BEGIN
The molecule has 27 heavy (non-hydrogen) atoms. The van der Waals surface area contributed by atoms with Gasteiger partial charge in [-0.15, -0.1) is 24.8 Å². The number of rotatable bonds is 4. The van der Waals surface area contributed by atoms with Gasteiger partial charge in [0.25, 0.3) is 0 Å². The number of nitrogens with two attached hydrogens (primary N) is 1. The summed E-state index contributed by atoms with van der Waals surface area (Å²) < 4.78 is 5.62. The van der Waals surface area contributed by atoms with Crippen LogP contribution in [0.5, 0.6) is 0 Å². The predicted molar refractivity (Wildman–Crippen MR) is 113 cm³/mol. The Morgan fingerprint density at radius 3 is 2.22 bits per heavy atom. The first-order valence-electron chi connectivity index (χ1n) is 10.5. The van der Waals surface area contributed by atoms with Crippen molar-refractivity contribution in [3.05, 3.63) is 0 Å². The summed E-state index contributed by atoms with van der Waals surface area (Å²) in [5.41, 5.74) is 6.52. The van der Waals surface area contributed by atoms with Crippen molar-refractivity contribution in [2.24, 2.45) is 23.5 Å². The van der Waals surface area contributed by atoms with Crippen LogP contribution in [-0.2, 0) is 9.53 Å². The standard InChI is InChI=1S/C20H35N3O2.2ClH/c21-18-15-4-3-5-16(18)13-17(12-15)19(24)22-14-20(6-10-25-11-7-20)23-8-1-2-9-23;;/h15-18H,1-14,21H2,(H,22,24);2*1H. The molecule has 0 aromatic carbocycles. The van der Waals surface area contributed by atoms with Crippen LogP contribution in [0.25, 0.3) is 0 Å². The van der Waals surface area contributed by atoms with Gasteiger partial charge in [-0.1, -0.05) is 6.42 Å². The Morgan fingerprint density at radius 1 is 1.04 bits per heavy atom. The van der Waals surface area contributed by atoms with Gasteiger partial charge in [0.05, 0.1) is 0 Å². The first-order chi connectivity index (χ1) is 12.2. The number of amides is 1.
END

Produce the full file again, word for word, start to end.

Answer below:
The molecule has 27 heavy (non-hydrogen) atoms. The van der Waals surface area contributed by atoms with Gasteiger partial charge in [-0.15, -0.1) is 24.8 Å². The number of rotatable bonds is 4. The van der Waals surface area contributed by atoms with Gasteiger partial charge in [0.25, 0.3) is 0 Å². The number of nitrogens with two attached hydrogens (primary N) is 1. The summed E-state index contributed by atoms with van der Waals surface area (Å²) < 4.78 is 5.62. The van der Waals surface area contributed by atoms with Crippen LogP contribution in [0.5, 0.6) is 0 Å². The predicted molar refractivity (Wildman–Crippen MR) is 113 cm³/mol. The Morgan fingerprint density at radius 3 is 2.22 bits per heavy atom. The first-order valence-electron chi connectivity index (χ1n) is 10.5. The van der Waals surface area contributed by atoms with Crippen molar-refractivity contribution in [3.05, 3.63) is 0 Å². The summed E-state index contributed by atoms with van der Waals surface area (Å²) in [5.41, 5.74) is 6.52. The van der Waals surface area contributed by atoms with Crippen molar-refractivity contribution in [2.24, 2.45) is 23.5 Å². The van der Waals surface area contributed by atoms with Crippen LogP contribution in [-0.2, 0) is 9.53 Å². The standard InChI is InChI=1S/C20H35N3O2.2ClH/c21-18-15-4-3-5-16(18)13-17(12-15)19(24)22-14-20(6-10-25-11-7-20)23-8-1-2-9-23;;/h15-18H,1-14,21H2,(H,22,24);2*1H. The molecule has 0 aromatic carbocycles. The van der Waals surface area contributed by atoms with Crippen LogP contribution in [0.25, 0.3) is 0 Å². The van der Waals surface area contributed by atoms with Gasteiger partial charge in [-0.1, -0.05) is 6.42 Å². The Morgan fingerprint density at radius 1 is 1.04 bits per heavy atom. The van der Waals surface area contributed by atoms with Gasteiger partial charge in [0.05, 0.1) is 0 Å². The first-order chi connectivity index (χ1) is 12.2. The number of amides is 1.